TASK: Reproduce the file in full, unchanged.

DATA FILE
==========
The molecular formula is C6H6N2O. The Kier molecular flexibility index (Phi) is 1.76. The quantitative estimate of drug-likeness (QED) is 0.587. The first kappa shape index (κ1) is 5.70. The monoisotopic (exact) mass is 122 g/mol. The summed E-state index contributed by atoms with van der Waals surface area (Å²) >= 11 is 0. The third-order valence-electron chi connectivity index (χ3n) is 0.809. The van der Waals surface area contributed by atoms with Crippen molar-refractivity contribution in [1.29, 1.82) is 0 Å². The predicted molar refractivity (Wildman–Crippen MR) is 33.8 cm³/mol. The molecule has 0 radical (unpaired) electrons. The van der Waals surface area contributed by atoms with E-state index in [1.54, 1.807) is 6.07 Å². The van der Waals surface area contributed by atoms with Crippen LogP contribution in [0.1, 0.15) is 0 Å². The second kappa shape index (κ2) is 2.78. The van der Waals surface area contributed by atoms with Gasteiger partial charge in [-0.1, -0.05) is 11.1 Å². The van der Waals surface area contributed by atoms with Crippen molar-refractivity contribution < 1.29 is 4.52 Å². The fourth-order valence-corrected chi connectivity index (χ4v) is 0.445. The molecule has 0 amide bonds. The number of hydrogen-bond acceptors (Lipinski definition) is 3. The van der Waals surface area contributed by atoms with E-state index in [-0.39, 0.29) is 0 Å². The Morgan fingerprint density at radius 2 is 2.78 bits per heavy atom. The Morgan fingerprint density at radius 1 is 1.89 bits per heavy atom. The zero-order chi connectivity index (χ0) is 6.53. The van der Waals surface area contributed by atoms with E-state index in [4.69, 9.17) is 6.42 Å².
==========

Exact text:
The molecular formula is C6H6N2O. The Kier molecular flexibility index (Phi) is 1.76. The quantitative estimate of drug-likeness (QED) is 0.587. The first kappa shape index (κ1) is 5.70. The monoisotopic (exact) mass is 122 g/mol. The summed E-state index contributed by atoms with van der Waals surface area (Å²) >= 11 is 0. The third-order valence-electron chi connectivity index (χ3n) is 0.809. The van der Waals surface area contributed by atoms with Crippen molar-refractivity contribution in [1.29, 1.82) is 0 Å². The predicted molar refractivity (Wildman–Crippen MR) is 33.8 cm³/mol. The molecule has 0 radical (unpaired) electrons. The van der Waals surface area contributed by atoms with E-state index in [1.54, 1.807) is 6.07 Å². The van der Waals surface area contributed by atoms with Crippen LogP contribution in [0.1, 0.15) is 0 Å². The second kappa shape index (κ2) is 2.78. The van der Waals surface area contributed by atoms with Gasteiger partial charge in [-0.1, -0.05) is 11.1 Å². The van der Waals surface area contributed by atoms with Crippen molar-refractivity contribution < 1.29 is 4.52 Å². The fourth-order valence-corrected chi connectivity index (χ4v) is 0.445. The molecule has 0 amide bonds. The number of hydrogen-bond acceptors (Lipinski definition) is 3. The van der Waals surface area contributed by atoms with E-state index in [-0.39, 0.29) is 0 Å². The Morgan fingerprint density at radius 2 is 2.78 bits per heavy atom. The Morgan fingerprint density at radius 1 is 1.89 bits per heavy atom. The zero-order chi connectivity index (χ0) is 6.53. The van der Waals surface area contributed by atoms with E-state index in [4.69, 9.17) is 6.42 Å².